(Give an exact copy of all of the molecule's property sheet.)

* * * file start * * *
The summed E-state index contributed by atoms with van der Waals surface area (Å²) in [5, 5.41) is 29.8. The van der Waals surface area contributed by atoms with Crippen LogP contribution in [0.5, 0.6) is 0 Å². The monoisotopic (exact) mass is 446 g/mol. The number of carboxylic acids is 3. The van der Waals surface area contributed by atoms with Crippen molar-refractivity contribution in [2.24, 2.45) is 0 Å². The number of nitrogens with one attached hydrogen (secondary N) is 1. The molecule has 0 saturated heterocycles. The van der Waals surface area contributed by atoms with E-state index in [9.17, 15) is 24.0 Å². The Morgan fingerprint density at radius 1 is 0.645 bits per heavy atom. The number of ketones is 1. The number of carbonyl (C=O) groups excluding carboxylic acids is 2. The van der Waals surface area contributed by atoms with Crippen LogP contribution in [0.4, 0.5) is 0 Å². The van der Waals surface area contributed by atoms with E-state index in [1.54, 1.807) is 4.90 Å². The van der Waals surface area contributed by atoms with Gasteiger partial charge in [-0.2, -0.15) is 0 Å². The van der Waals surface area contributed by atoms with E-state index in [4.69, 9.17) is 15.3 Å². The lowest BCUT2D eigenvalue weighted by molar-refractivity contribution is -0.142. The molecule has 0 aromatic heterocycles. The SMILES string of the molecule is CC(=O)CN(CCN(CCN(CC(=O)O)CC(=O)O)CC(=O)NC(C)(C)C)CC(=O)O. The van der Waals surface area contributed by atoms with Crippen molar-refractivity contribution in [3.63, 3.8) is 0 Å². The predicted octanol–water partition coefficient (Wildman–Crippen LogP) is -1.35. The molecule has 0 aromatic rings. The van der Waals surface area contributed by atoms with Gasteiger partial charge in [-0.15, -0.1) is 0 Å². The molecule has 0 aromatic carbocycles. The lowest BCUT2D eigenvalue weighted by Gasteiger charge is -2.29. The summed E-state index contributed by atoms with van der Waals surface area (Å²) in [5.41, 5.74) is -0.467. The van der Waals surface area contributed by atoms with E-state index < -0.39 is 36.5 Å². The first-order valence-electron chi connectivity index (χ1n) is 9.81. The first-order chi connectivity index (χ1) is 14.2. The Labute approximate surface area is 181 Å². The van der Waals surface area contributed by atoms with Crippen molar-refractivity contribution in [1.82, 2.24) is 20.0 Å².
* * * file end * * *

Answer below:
The summed E-state index contributed by atoms with van der Waals surface area (Å²) in [5, 5.41) is 29.8. The van der Waals surface area contributed by atoms with Crippen LogP contribution in [0.5, 0.6) is 0 Å². The monoisotopic (exact) mass is 446 g/mol. The number of carboxylic acids is 3. The van der Waals surface area contributed by atoms with Crippen molar-refractivity contribution in [2.24, 2.45) is 0 Å². The number of nitrogens with one attached hydrogen (secondary N) is 1. The molecule has 0 saturated heterocycles. The van der Waals surface area contributed by atoms with E-state index in [9.17, 15) is 24.0 Å². The Morgan fingerprint density at radius 1 is 0.645 bits per heavy atom. The number of ketones is 1. The number of carbonyl (C=O) groups excluding carboxylic acids is 2. The van der Waals surface area contributed by atoms with Crippen LogP contribution in [0.4, 0.5) is 0 Å². The van der Waals surface area contributed by atoms with E-state index in [1.54, 1.807) is 4.90 Å². The van der Waals surface area contributed by atoms with Gasteiger partial charge in [-0.2, -0.15) is 0 Å². The van der Waals surface area contributed by atoms with E-state index in [4.69, 9.17) is 15.3 Å². The lowest BCUT2D eigenvalue weighted by molar-refractivity contribution is -0.142. The molecule has 0 aromatic heterocycles. The SMILES string of the molecule is CC(=O)CN(CCN(CCN(CC(=O)O)CC(=O)O)CC(=O)NC(C)(C)C)CC(=O)O. The van der Waals surface area contributed by atoms with Crippen molar-refractivity contribution in [3.63, 3.8) is 0 Å². The predicted octanol–water partition coefficient (Wildman–Crippen LogP) is -1.35. The molecule has 0 aromatic rings. The van der Waals surface area contributed by atoms with Gasteiger partial charge in [-0.15, -0.1) is 0 Å². The molecule has 0 aromatic carbocycles. The lowest BCUT2D eigenvalue weighted by Gasteiger charge is -2.29. The summed E-state index contributed by atoms with van der Waals surface area (Å²) in [5.41, 5.74) is -0.467. The van der Waals surface area contributed by atoms with E-state index < -0.39 is 36.5 Å². The first-order valence-electron chi connectivity index (χ1n) is 9.81. The first-order chi connectivity index (χ1) is 14.2. The Labute approximate surface area is 181 Å². The van der Waals surface area contributed by atoms with Crippen molar-refractivity contribution in [1.82, 2.24) is 20.0 Å².